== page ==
Graph Hall of Shame – Nominee #2

You’ve been having so much fun with the last graph that I nominated for the Graph Hall of Shame, I couldn’t wait to announce the next nominee. This example comes from iDashboards. What you see below is an excerpt from a larger dashboard. Take a moment to examine it and make a list of its problems. Include anything that gets in the way of clear and efficient communication. Keep in mind that this is from a dashboard, and that one of its goals therefore is rapid communication.

Where to begin? Here’s my list of problems.

• The quantitative scale does not begin at zero. Not all quantitative scales must include zero, but when bars are used to encode the values, zero must be there. One of the ways that a bar encodes a value is by its height (or length, in the case of horizontal bars). If bars begin at some value other than zero, their heights do not accurately encode the values they represent. Also, without zero, comparing the heights of various bars does not accurately represent the differences in value between them. For example, it appears that the bar above the label “Maine” is about 150% the height of the bar to its right, but it is actually only about 107% the smaller bar’s value. I realize that the zigzag shape at the base of each bar is meant to indicate that the scale has been truncated, but what’s the point of using bars to graphically represent the data if you can’t compare them to one another? Without this ability, a table of the same data would work much better.
• You probably noticed in my point above that I didn’t refer by name to the bar next to the one labeled “Maine”. This is because it isn’t labeled. Only every other bar is labeled. You can get by with not labeling every month or year in a time-series graph, because we all know which month follows April or which year follows 2002, but we don’t all know which state follows Maine alphabetically, at least not without difficulty.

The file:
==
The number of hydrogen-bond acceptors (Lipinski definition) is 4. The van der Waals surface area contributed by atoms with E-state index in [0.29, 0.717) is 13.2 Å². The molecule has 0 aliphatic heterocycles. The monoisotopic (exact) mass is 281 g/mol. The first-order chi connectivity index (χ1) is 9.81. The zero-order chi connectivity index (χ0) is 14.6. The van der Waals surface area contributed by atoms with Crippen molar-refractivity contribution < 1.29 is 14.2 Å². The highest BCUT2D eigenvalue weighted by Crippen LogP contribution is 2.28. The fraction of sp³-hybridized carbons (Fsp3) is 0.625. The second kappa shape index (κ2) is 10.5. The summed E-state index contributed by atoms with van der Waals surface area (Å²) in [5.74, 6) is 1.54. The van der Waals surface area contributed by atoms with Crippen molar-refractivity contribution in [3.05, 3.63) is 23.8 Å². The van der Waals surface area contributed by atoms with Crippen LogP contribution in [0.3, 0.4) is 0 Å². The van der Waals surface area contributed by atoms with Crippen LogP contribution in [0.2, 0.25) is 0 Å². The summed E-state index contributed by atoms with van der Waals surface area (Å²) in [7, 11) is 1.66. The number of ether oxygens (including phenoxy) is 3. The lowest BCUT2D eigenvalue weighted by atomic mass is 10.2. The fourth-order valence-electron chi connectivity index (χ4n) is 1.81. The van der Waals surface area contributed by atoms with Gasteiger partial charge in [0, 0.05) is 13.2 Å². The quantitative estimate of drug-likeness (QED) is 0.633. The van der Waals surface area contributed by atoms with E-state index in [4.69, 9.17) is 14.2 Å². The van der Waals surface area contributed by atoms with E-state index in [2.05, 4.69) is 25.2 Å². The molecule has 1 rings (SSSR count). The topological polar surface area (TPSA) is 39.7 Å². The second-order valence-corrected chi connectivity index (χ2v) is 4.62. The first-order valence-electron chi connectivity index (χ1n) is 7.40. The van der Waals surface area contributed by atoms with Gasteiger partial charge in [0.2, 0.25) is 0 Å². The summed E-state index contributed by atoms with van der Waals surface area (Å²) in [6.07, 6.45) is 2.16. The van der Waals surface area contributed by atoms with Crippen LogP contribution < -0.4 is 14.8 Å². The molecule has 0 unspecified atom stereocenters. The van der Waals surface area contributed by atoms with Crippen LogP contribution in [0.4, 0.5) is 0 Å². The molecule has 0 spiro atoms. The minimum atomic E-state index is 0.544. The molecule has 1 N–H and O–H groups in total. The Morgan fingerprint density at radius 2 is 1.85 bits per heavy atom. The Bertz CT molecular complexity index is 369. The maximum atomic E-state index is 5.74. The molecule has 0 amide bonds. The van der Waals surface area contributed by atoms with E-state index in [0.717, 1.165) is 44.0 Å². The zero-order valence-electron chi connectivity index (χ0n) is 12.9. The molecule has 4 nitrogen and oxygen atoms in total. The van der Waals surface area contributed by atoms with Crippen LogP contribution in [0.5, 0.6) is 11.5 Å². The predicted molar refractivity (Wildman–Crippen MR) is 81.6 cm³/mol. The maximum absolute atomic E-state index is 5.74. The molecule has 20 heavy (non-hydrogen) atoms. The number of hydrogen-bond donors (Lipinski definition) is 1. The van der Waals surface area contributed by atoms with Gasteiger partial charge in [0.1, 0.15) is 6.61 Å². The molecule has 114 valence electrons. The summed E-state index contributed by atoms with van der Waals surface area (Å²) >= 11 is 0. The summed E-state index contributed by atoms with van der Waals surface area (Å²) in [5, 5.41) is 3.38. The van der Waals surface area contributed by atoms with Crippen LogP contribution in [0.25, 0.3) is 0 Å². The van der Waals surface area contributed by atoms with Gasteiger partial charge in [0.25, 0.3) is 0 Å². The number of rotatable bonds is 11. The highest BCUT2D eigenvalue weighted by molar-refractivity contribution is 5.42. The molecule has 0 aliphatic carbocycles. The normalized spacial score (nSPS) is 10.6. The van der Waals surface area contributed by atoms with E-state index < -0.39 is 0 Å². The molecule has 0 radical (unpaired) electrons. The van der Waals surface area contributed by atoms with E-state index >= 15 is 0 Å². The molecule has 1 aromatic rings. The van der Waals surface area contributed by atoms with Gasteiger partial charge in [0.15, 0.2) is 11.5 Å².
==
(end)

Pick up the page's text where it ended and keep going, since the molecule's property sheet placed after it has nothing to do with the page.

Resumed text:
• Even by labeling only every other state, the state names could not be placed side by side without orienting them sideways. Unfortunately, this makes it difficult to know to which bar a particular label refers. For instance, does the “Maine” label actually refer to the bar above it or to the smaller bar to the right? This depends on whether the labels are centered below the bars or right justfied such that they end under the corresponding bar.
• If the purpose of this graph is to compare the average salaries of the various states to one another, ranking them by size (such as from largest to smallest) would have made this much easier to see. Alphabetical order is only useful for looking up individual items, which is something that tables support nicely, but graphs should be used to feature patterns in the data.
• On a dashboard, which is used to monitor what’s going on, do we really need to see the average salary for every single state? Probably not. It would probably be more appropriate to only show those states with the highest salaries or a combination of the top and bottom states (such as the top five and bottom five).

More problems could be added to the list, but I’ll leave it to you to point out the additional flaws.

Take care,